lyle kyle

Lyle Kyle became director of the Legislative Council in 1958. (Denver Post via Getty Images)

Lyle Kyle, 1926-2021: Longtime Director of the Colorado Legislative Council

By Karl Kurtz | June 3, 2021 | State Legislatures News | Print

When I first began working for state legislatures in the early 1970s, I quickly came to know and admire a group of longtime, well-respected directors of central, nonpartisan legislative service agencies. Legends like Bonnie Reese in Wisconsin, Art Palmer in Nevada, C. Emerson Murry in North Dakota, DeVan Daggett in Louisiana, David Johnston in Ohio, Serge Garrison in Iowa and Earl Vickers in West Virginia.

And Lyle Kyle in Colorado.

Lyle became director of a staff of 20 researchers for the Colorado Legislative Council in 1958 at age 31. Always humble and respectful, Lyle worked well with legislators of both parties. Under his watch, the Legislative Council staff grew slowly over time to accommodate the expanding roles played by the Legislature, reinforcing the office’s nonpartisan service to the General Assembly.

With an ever-present cigar in his mouth and a wide knowledge of state issues, Lyle soon gravitated to the center of policymaking in the state. At the end of legislative sessions, with the most difficult issues unresolved, legislative leaders would gather at the round table in Lyle’s office and ask him for advice. He would help them find a solution—and make sure they got the credit for it.

Ted Strickland, Senate president at the time of Lyle’s departure from the General Assembly in 1986, said, “The good ideas we took credit for. The bad ones, we blamed on Lyle.” Then-Governor Dick Lamm said, “He’s a gentle person with a fine sense of humor and just a touch of gruffness.”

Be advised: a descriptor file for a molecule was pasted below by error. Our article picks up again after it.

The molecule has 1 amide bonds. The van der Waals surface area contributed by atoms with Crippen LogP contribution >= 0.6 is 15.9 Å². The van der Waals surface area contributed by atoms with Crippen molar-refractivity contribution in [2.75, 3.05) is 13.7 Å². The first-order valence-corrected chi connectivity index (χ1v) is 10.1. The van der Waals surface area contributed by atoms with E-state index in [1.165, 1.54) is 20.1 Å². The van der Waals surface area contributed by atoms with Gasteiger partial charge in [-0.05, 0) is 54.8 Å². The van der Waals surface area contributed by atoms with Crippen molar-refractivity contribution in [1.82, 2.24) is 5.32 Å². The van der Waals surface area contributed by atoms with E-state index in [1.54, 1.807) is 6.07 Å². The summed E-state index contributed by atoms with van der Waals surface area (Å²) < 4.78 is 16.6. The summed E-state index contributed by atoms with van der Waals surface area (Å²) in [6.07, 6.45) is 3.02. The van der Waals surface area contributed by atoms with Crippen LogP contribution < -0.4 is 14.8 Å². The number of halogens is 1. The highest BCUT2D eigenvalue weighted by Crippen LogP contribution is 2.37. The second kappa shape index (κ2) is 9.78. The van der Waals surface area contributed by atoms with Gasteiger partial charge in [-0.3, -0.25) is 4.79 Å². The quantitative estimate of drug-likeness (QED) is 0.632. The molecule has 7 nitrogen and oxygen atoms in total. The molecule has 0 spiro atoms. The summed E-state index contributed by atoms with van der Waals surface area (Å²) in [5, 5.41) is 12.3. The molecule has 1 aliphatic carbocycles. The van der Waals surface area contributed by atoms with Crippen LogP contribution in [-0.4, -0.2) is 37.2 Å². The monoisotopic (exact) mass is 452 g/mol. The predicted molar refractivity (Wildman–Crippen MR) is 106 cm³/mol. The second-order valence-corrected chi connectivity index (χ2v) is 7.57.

He’s a gentle person with a fine sense of humor and just a touch of gruffness. —Dick Lamm, Colorado governor, 1975-1987

Martha King, a former social worker who later became director of NCSL’s Health Program, recalls, “Mr. Kyle was instrumental in my career, hiring me in 1979 at the Legislative Council. I particularly remember him supporting me when a committee chair threatened to fire me for doing what I thought she had told me to do.” Another time, Lyle strolled by Martha’s office and said with a wink, “I don’t know how I ever got a g------ social worker on my staff.”

Lyle also played a role in NCSL’s history. Working with Colorado’s legislative leaders and the city of Denver, he put together the city’s pitch to the NCSL Executive Committee to locate the organization’s headquarters in Denver when it was formed in 1975. After the move, he befriended and mentored several of us on the staff in the early days of the organization.

After leaving legislative service, Lyle headed up the Colorado Public Expenditure Council, a private agency that produced studies of state tax policy.

During retirement, Lyle moved to Gillette, Wyoming, to be close to family. He died there on April 12 of natural causes. He was 94.

Lyle is survived by his wife, Ruedene, four children, 11 grandchildren and 26 great-grandchildren.

Memorials and condolences may be sent in care of Walker Funeral Home, 410 Medical Arts Court, Gillette, WY 82716. Condolences may also be expressed at www.walkerfuneralgillette.com.

Watch a May 18 tribute to Lyle Kyle in the Colorado House.

Karl Kurtz retired from NCSL in 2014 after serving as director of State Services and other programs.

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